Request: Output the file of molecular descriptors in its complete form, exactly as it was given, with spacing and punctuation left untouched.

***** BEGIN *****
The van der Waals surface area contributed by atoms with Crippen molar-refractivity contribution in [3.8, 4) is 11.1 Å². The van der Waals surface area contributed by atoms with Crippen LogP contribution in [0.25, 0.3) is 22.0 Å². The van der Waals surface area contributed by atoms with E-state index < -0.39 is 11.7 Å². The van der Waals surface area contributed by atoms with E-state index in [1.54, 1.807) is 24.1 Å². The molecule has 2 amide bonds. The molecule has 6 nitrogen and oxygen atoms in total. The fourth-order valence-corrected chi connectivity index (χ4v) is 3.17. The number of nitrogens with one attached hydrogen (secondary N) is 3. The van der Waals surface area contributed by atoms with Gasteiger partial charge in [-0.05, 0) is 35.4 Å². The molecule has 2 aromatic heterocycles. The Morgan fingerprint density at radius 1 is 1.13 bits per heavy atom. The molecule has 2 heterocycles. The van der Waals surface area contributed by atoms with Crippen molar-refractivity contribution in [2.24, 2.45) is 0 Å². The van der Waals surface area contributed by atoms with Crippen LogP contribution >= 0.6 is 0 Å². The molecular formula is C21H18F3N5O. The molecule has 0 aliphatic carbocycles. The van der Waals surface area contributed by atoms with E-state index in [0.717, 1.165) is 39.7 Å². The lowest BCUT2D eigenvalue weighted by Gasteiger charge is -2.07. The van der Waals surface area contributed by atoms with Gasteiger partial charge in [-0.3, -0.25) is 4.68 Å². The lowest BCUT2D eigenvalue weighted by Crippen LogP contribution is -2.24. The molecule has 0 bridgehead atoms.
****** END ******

The van der Waals surface area contributed by atoms with Crippen molar-refractivity contribution in [3.8, 4) is 11.1 Å². The van der Waals surface area contributed by atoms with Crippen LogP contribution in [0.25, 0.3) is 22.0 Å². The van der Waals surface area contributed by atoms with E-state index < -0.39 is 11.7 Å². The van der Waals surface area contributed by atoms with E-state index in [1.54, 1.807) is 24.1 Å². The molecule has 2 amide bonds. The molecule has 6 nitrogen and oxygen atoms in total. The fourth-order valence-corrected chi connectivity index (χ4v) is 3.17. The number of nitrogens with one attached hydrogen (secondary N) is 3. The van der Waals surface area contributed by atoms with Gasteiger partial charge in [-0.05, 0) is 35.4 Å². The molecule has 2 aromatic heterocycles. The Morgan fingerprint density at radius 1 is 1.13 bits per heavy atom. The molecule has 2 heterocycles. The van der Waals surface area contributed by atoms with Crippen molar-refractivity contribution in [2.24, 2.45) is 0 Å². The van der Waals surface area contributed by atoms with Crippen LogP contribution >= 0.6 is 0 Å². The molecular formula is C21H18F3N5O. The molecule has 0 aliphatic carbocycles. The van der Waals surface area contributed by atoms with E-state index in [0.717, 1.165) is 39.7 Å². The lowest BCUT2D eigenvalue weighted by Gasteiger charge is -2.07. The van der Waals surface area contributed by atoms with Gasteiger partial charge in [-0.3, -0.25) is 4.68 Å². The lowest BCUT2D eigenvalue weighted by Crippen LogP contribution is -2.24. The molecule has 0 bridgehead atoms.